After initial analgesia, the patient showed improvement and started to localize the pain to the

Epigastrium and periumbilical area. Given the history of alcohol consumption and normal chest and abdomen X-rays, the patient was investigated as a case of possible pancreatitis and was kept NPO (Nil per Oral). After 4 hours of observation, the patient was pain-free, still in constipation and had no vomiting. On further reassessment, the patient was not in severe pain, still constipating but had a normal bowel sound, and a rectal exam showed stool matter. Enema was given and patiently passed stool. The patient was kept for observation, IV antibiotics were commenced because he was febrile, and WBCs came higher in repeat CBC. He then gave a history of URTI cough and expectoration.



To rule out the acute cardiac event, an ECG, (Figure 1) was done, and it showed no acute ischemic signs. Immediate chest X-ray (Figure 2) and abdominal X-ray were obtained to rule out acute abdominal viscus perforation and intestinal obstruction, and both showed no air under diaphragm, normal mediastinum, and no air-fluid level in the abdomen.

Haematology Date and time Unit measurement and reference range
WBC (White blood cells) 18.2 24.4 25.1 24 4.5-11 × 1000/mm3
RBC (Red blood cells) 5.8 5.8 5.3 5.5 4.5-5.9 × 106/mm3
Platelet 155 153 151 150 150-450 × 1000/mm3
MPV (mean platelet volume) 11.1 10.8 11.3 11.3 8.9-11.8 fL
Neutrophils 15.3 21.8 22.6 20.7 2%-7.5%

Table 1: CBC showing leucocytosis and neutrophilia


Figure 1: ECG, showing normal sinus rhythm, and no/ischemic changes


Figure 2: CXR showing normal mediastinum and no air under diaphragm

Blood investigations were done, CBC (Table 1) (Complete Blood Count) showed leucocytosis with neutrophilia and high normal Hb which implied dehydration, normal pancreatic enzymes, normal liver function tests (Table 2) normal renal functions, and mild hypokalaemia (Table 3). Ultrasound abdomen was done, and it was normal. After 24 hours in the observation unit, the patient started to develop chest pain, high-grade fever, and tachycardia. Antibiotics were changed to sepsis protocol and an immediate chest X-ray (Figure 3) was ordered. X-ray showed wide mediastinum with mediastinal emphysema, suspected AUD, and multiple infiltrations. Immediate CT chest with contrast oral and IV was ordered to investigate oesophageal rupture and it was positive for features suggesting oesophageal rupture with the mediastinal collection and pleural effusion (Figures 4 and 5).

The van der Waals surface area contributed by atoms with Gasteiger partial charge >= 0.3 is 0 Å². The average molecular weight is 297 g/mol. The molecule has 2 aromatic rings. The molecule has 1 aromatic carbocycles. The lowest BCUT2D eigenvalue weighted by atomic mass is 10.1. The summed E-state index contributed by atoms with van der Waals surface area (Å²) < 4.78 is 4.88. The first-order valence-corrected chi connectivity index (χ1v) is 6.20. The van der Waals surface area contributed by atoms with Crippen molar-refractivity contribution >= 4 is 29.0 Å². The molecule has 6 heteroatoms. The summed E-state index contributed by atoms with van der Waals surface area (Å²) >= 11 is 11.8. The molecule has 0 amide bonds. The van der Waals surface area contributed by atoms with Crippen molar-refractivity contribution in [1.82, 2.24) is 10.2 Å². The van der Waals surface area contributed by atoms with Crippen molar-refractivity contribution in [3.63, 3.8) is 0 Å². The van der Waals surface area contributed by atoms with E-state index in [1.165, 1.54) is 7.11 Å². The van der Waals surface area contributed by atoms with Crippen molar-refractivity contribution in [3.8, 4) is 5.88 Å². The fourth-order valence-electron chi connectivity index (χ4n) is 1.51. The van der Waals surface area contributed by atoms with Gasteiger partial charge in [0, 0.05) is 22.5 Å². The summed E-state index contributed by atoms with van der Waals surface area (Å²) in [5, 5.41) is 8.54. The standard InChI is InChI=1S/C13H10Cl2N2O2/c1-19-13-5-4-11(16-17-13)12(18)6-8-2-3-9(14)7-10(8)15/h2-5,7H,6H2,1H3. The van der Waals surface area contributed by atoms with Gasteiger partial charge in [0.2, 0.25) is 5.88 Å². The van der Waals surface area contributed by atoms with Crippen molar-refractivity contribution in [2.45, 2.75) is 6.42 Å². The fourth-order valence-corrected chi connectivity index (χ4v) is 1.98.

Liver function test Date and time Unit measurement and reference range
Albumin - 37 35 35-50 g/L
ALK Phos (Alkaline phosphatase) - 71 - 60-306 U/L
ALT (Alanine Transaminase) - 19 - Up to 42 U/L
AST (Aspartate aminotransferase) - Sample haemolyzed - Up to 37 U/L
Amy-p (Amylase) 12 - - 25-125 IU/L
Lipase 17 - - 10-140 IU/L
Glucose 4.9 - - 4-5.9 mmol/L
CRP (C Reactive Protein) 46 172 - <10 mg/L
Lactic acid - - 2.8 0.5-2.2 mmol/L

Table 2: Normal liver function results, normal amylase and elevated CRP

Laboratory view Date and time Unit measurement and reference range
Na (sodium) 135 135-145 mEql/L
K (potassium) 3.3 3.6-5.2 mmol/L
Creatinine 73 61.9-114.9 µmol/L
Lactic acid 2.1 0.5-2.2 mmol/L
Troponin <10 <10 ng/mL

Table 3: Mild hypokalaemia and normal troponin


Figure 3: CXR showing wide mediastinum, mediastinal emphysema, and multiple infiltrations


Figure 4: CT chest with oral and IV contrast showing signs of rupture


Figure 5: Oral and IV contrast showing signs of rupture oesophagus, mediastinal collection, and bilateral pleural effusion

surgery consultation was done, and a barium swallow was done which confirmed the diagnosis of intrathoracic oesophageal rupture. The patient was shifted to CTICU (Cardiothoracic Intensive Care Unit) where urgent endoscopy was done in the theatre. After admission, OGD was done and revealed oesophageal perforation at about 33 cm from the incisors, and the GEJ was at 40 cm at the oesophageal opening of the diaphragm. Treated with stenting which showed migration then it was replaced. The stent was removed after 6 weeks. The patient resumed feeding and was discharged home after 2 months of admission. The patient had his first follow-up in the clinic, and he was doing well eating all solid food with no sequel.


In this case, we did not detail the surgical management as we focused on the emergency department course of the boerhaave’s syndrome and the challenges that encounter any clinician in the diagnosis. This case was very close to being named atypical presentation because of some points that ambiguated the diagnosis-

• The patient presented to ED with abdominal pain only, colicky in nature generalized, and he did not link the pain to vomiting. The pain was never in the chest, shoulders or back. Given the fact that the perforation was intrathoracic, however, the low site of perforation, only 7 cm above the diaphragm made the site of pain in the abdomen.